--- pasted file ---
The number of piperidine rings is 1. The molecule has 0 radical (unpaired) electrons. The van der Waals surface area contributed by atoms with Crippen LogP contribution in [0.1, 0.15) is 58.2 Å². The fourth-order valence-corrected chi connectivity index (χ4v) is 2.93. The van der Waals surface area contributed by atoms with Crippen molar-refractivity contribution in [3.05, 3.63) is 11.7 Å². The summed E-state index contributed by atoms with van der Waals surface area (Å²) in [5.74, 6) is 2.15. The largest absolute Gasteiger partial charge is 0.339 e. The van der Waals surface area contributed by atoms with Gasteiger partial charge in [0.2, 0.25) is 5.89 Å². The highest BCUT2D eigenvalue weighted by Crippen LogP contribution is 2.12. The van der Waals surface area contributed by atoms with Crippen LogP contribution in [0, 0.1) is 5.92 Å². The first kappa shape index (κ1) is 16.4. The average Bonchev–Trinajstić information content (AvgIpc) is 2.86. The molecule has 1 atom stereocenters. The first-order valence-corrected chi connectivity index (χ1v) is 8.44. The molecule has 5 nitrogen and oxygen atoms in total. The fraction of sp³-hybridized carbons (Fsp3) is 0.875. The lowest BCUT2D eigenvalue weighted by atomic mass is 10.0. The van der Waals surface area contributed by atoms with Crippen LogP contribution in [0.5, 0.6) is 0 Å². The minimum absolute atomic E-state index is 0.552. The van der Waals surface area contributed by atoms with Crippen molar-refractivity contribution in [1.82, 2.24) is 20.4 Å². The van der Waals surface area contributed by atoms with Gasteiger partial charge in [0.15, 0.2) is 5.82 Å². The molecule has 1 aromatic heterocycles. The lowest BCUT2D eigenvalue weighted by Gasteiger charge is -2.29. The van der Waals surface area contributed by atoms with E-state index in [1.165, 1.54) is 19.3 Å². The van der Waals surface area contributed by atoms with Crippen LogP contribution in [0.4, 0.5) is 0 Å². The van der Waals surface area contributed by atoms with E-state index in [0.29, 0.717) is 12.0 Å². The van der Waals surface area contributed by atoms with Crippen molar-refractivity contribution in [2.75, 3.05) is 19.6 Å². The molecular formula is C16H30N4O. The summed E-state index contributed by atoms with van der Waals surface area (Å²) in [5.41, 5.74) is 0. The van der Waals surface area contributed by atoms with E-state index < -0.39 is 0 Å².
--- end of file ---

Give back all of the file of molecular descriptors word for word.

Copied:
The number of piperidine rings is 1. The molecule has 0 radical (unpaired) electrons. The van der Waals surface area contributed by atoms with Crippen LogP contribution in [0.1, 0.15) is 58.2 Å². The fourth-order valence-corrected chi connectivity index (χ4v) is 2.93. The van der Waals surface area contributed by atoms with Crippen molar-refractivity contribution in [3.05, 3.63) is 11.7 Å². The summed E-state index contributed by atoms with van der Waals surface area (Å²) in [5.74, 6) is 2.15. The largest absolute Gasteiger partial charge is 0.339 e. The van der Waals surface area contributed by atoms with Gasteiger partial charge in [0.2, 0.25) is 5.89 Å². The highest BCUT2D eigenvalue weighted by Crippen LogP contribution is 2.12. The van der Waals surface area contributed by atoms with Crippen LogP contribution in [0, 0.1) is 5.92 Å². The first kappa shape index (κ1) is 16.4. The average Bonchev–Trinajstić information content (AvgIpc) is 2.86. The molecule has 1 atom stereocenters. The first-order valence-corrected chi connectivity index (χ1v) is 8.44. The molecule has 5 nitrogen and oxygen atoms in total. The fraction of sp³-hybridized carbons (Fsp3) is 0.875. The lowest BCUT2D eigenvalue weighted by atomic mass is 10.0. The van der Waals surface area contributed by atoms with Crippen LogP contribution in [0.5, 0.6) is 0 Å². The minimum absolute atomic E-state index is 0.552. The van der Waals surface area contributed by atoms with Crippen molar-refractivity contribution in [1.82, 2.24) is 20.4 Å². The van der Waals surface area contributed by atoms with Gasteiger partial charge in [0.15, 0.2) is 5.82 Å². The molecule has 1 aromatic heterocycles. The lowest BCUT2D eigenvalue weighted by Gasteiger charge is -2.29. The van der Waals surface area contributed by atoms with E-state index in [1.165, 1.54) is 19.3 Å². The van der Waals surface area contributed by atoms with Crippen LogP contribution in [0.4, 0.5) is 0 Å². The van der Waals surface area contributed by atoms with E-state index in [0.29, 0.717) is 12.0 Å². The van der Waals surface area contributed by atoms with Crippen molar-refractivity contribution in [2.75, 3.05) is 19.6 Å². The molecular formula is C16H30N4O. The summed E-state index contributed by atoms with van der Waals surface area (Å²) in [5.41, 5.74) is 0. The van der Waals surface area contributed by atoms with E-state index < -0.39 is 0 Å².